Rudd went on to praise the gun control measures proposed by President Joe Biden. About 24 hours later, Brown spoke with Governor Hutchinson. After starting by asking him why he chose to veto a bill that would forbid the enforcement of new federal gun laws, Brown followed up by pressing him on why he does not support more background checks:

I want to talk a little bit more about the background checks specifically. You are saying you don't believe it could make a difference, but if it could make a little bit of a difference to cut down on mass shootings, if it could keep a gun from ending up in a criminal's hands, wouldn't that be worth it? I mean, 89 percent of guns obtained for criminal purposes were acquired from unlicensed sellers, according to Giffords Law Center. As you know, that's what this bill is trying to close -- that loophole where there would still have to be a background check. And the public widely supports this. So why wouldn't you support something that the public supports that could keep guns out of the hands of criminals?

By contrast, Brown did not confront any of her liberal guests either this week or last week with any studies to suggest their arguments were incorrect.

Before technical difficulties led her to cut the segment short, the CNN host started to bring up relatively high gun-related homicide statistics in Arkansas compared to states with stricter gun laws.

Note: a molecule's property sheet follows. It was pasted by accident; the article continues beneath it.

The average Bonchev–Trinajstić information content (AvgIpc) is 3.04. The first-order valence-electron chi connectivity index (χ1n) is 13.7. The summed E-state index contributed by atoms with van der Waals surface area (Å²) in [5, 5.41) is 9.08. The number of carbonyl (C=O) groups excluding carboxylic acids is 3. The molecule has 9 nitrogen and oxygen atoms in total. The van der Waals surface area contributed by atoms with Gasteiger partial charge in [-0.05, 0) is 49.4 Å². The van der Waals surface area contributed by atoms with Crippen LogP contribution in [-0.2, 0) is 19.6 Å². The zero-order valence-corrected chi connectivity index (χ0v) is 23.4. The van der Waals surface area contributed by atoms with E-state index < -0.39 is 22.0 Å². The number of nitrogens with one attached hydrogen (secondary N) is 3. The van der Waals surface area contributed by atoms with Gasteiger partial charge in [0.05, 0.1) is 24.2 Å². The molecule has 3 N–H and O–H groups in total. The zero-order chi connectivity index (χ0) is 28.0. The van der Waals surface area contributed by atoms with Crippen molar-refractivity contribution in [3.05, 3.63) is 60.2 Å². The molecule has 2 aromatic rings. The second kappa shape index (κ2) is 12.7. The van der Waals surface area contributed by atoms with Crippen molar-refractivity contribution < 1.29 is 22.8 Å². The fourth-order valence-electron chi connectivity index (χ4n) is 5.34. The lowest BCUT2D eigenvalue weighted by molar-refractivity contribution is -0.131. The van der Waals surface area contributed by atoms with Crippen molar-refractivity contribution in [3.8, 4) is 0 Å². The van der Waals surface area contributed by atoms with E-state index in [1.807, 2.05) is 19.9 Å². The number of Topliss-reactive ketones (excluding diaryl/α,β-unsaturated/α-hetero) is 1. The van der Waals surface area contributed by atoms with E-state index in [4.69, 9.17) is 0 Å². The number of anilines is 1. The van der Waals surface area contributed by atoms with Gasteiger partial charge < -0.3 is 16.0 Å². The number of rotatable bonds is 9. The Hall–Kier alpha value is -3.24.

This week's double standard favoring liberals on CNN is sponsored in part by Kay Jewelers. Their contact information is linked.

Transcripts follow.

CNN Newsroom with Pamela Brown

April 24, 2021

8:29 p.m. Eastern

PAMELA BROWN: Well, now, to America's other pandemic, and that would be the never-ending cycle of gun violence. There have been 157 mass shootings in the U.S. just this year in 2021. And with congressional action on gun reform seemingly at a standstill, some Americans are asking if other countries can serve as an example. Next week marks 25 years since Australia's Port Arthur Massacre, a massacre that killed 35 people. Afterwards, automatic and semi-automatic rifles were banned in Australia. They enacted a national registry and a 28-day waiting period for all gun purchases. And 653,000 firearms were taken out of circulation. Gun deaths in the country plummeted, and today mass shootings there are nearly nonexistent. Compare that to America -- the gun capital of the world -- where last year there were 12 gun deaths per 100,000 people -- more than 14 times that of Australia.